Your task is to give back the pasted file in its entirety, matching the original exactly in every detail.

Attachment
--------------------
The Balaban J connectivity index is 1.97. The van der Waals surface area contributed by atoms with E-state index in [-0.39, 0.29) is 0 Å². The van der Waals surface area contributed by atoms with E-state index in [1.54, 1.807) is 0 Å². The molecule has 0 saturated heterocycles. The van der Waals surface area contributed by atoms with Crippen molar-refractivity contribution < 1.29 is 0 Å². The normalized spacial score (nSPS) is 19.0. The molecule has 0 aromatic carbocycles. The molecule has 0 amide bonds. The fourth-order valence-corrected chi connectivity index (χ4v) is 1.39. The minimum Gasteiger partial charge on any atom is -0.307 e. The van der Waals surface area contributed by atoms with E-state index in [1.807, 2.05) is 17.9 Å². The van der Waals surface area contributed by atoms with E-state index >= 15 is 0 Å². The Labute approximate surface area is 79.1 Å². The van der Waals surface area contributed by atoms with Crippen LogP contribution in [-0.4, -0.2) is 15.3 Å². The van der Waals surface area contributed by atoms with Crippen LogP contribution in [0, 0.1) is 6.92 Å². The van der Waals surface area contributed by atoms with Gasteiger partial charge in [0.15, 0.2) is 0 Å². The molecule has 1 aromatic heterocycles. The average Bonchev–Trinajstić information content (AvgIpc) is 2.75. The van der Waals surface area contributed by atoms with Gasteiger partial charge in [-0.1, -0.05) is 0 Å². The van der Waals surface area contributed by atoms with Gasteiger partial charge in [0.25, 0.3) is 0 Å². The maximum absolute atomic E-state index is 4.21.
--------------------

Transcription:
The Balaban J connectivity index is 1.97. The van der Waals surface area contributed by atoms with E-state index in [-0.39, 0.29) is 0 Å². The van der Waals surface area contributed by atoms with E-state index in [1.54, 1.807) is 0 Å². The molecule has 0 saturated heterocycles. The van der Waals surface area contributed by atoms with Crippen molar-refractivity contribution < 1.29 is 0 Å². The normalized spacial score (nSPS) is 19.0. The molecule has 0 aromatic carbocycles. The molecule has 0 amide bonds. The fourth-order valence-corrected chi connectivity index (χ4v) is 1.39. The minimum Gasteiger partial charge on any atom is -0.307 e. The van der Waals surface area contributed by atoms with E-state index in [1.807, 2.05) is 17.9 Å². The van der Waals surface area contributed by atoms with E-state index >= 15 is 0 Å². The Labute approximate surface area is 79.1 Å². The van der Waals surface area contributed by atoms with Crippen LogP contribution in [-0.4, -0.2) is 15.3 Å². The van der Waals surface area contributed by atoms with Crippen LogP contribution in [0, 0.1) is 6.92 Å². The van der Waals surface area contributed by atoms with Gasteiger partial charge in [0.15, 0.2) is 0 Å². The molecule has 1 aromatic heterocycles. The average Bonchev–Trinajstić information content (AvgIpc) is 2.75. The van der Waals surface area contributed by atoms with Gasteiger partial charge in [-0.1, -0.05) is 0 Å². The van der Waals surface area contributed by atoms with Gasteiger partial charge in [0.25, 0.3) is 0 Å². The maximum absolute atomic E-state index is 4.21.